Wild About Slugs and Snails

Wild About Gardens is a joint initiative by the RHS and The Wildlife Trusts to get more people growing for wildlife.

Making friends with molluscs

In 2024, we are shining a light on slugs and snails. Often given a bad rap, molluscs do a lot of good work in our green spaces. Although they are not topping any endangered species lists, they are important parts of our garden ecosystems. As well as serving as an important food source for some of our favourite garden visitors, some species of slug and snail help to break down waste and return nutrients to the soil.

Pledge to be a slug and snail supporter.

Make a pledge

Download our new Wild About Gardens booklet to learn more about molluscs and how to garden alongside them. Use our slug and snail safari spotter sheets to help your children and young people identify some of your gastropod garden guests.

Free resources

How can you help?

Your school garden can make a difference by helping protect the plants, animals and fungi that benefit our gardens and protect the wider environment.

Helen Bostock, RHS Senior Horticultural Advisor, says: "While a small number of slugs and snails can cause damage to certain plants, overall they bring many benefits to our gardens and green spaces contributing to a balanced ecosystem, whether that's by clearing away rotting vegetation or providing a vital food source for more popular garden visitors such as frogs, hedgehogs and song thrushes. We hope that by highlighting the crucial work that molluscs do in our gardens we can help give them a well-deserved reputation makeover.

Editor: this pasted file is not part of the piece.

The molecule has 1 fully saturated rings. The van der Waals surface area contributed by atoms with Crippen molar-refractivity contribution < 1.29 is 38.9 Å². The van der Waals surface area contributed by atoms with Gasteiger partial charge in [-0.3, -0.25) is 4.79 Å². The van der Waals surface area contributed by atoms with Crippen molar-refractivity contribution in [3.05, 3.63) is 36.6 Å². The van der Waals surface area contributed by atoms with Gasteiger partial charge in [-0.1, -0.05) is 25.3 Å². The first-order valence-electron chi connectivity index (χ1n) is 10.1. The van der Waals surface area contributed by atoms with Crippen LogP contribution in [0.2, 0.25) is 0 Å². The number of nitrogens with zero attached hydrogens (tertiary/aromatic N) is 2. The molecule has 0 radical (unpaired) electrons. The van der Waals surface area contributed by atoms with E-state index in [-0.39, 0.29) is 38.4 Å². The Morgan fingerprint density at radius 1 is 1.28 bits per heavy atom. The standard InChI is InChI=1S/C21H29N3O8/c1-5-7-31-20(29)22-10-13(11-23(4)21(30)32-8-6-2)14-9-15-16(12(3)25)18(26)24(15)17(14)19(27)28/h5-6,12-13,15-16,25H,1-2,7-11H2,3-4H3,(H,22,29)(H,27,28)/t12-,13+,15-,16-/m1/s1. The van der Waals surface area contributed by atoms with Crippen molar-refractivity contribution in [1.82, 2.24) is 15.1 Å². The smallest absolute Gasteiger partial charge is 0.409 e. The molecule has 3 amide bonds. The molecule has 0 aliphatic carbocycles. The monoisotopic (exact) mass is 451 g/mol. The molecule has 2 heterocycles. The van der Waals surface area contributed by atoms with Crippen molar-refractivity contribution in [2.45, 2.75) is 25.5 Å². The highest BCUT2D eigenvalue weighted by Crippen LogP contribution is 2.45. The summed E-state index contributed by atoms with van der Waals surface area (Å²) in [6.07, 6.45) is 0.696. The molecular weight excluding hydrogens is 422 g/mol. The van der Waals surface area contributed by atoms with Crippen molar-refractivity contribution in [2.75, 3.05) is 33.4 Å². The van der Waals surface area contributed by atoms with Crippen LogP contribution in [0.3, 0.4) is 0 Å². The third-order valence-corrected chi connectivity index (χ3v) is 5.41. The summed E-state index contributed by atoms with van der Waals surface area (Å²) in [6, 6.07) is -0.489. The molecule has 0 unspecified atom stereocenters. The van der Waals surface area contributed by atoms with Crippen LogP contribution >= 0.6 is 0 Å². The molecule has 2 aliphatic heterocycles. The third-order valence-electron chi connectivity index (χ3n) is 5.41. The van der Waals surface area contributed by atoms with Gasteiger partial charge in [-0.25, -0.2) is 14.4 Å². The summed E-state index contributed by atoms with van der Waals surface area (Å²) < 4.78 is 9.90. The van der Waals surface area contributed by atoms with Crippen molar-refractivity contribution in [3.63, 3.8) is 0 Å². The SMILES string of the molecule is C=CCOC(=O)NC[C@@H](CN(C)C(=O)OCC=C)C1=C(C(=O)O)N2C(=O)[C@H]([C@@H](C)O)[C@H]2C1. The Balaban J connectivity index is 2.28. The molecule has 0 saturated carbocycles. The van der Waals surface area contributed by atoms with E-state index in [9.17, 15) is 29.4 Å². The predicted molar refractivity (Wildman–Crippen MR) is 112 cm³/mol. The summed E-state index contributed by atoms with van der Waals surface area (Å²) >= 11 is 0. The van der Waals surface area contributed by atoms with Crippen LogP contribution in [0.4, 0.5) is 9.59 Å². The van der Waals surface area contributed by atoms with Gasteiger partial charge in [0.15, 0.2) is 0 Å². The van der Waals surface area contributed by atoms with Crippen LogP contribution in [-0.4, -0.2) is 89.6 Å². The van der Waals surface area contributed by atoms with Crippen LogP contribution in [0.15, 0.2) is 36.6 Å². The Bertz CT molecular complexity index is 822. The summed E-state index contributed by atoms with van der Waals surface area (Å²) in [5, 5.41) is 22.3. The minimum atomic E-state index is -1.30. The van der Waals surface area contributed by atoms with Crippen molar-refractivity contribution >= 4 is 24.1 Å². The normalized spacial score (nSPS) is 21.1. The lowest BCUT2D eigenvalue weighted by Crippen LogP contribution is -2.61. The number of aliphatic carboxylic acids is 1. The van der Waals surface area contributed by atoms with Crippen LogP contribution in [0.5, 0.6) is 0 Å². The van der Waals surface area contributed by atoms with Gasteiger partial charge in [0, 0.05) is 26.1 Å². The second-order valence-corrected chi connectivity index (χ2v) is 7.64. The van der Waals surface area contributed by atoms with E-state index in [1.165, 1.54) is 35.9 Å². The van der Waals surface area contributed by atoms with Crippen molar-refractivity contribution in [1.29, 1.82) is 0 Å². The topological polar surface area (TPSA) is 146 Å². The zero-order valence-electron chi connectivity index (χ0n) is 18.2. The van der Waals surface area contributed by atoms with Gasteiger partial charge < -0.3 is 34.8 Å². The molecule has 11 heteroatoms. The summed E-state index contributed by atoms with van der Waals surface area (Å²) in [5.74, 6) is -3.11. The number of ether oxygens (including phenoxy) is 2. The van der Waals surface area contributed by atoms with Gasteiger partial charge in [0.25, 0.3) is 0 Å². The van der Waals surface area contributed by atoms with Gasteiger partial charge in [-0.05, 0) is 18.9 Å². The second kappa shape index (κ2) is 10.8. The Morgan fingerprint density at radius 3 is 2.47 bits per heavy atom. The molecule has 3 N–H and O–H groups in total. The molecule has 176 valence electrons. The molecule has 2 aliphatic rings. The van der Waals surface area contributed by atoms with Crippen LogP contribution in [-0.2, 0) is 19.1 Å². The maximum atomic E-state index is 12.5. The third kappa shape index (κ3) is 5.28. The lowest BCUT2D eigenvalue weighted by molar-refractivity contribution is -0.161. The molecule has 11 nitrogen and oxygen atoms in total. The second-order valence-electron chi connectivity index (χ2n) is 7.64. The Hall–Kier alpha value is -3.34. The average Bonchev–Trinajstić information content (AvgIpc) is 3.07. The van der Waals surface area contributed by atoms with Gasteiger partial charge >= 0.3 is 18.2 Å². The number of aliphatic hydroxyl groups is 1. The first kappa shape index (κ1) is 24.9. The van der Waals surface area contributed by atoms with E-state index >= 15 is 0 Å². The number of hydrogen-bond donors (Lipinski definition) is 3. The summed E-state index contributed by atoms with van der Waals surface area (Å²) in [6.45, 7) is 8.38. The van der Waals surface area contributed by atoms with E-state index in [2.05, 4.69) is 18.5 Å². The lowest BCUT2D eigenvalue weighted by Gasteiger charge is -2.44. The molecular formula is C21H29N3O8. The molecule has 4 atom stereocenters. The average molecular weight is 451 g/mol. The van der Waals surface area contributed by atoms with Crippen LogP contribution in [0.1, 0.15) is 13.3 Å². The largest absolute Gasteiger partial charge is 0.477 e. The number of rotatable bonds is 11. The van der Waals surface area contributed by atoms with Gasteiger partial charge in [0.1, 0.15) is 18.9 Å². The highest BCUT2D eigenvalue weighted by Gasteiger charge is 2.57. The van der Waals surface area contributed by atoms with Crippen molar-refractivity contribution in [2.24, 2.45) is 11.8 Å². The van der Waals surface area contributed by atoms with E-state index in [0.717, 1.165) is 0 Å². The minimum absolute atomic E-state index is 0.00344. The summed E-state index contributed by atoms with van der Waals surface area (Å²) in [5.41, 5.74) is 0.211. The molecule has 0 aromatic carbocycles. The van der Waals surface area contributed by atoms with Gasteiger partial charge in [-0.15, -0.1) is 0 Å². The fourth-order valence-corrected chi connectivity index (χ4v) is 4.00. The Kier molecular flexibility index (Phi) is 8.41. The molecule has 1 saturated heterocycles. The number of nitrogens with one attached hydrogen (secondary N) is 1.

Helping other wildlife

There are other Wild About Gardens booklets for butterflies, ponds, hedgehogs, worms, bats, bees, beetles, swifts, swallows and martins. These booklets can be found at the bottom of the Wild About Gardens webpage, under ‘More ways to help wildlife’.

Find out more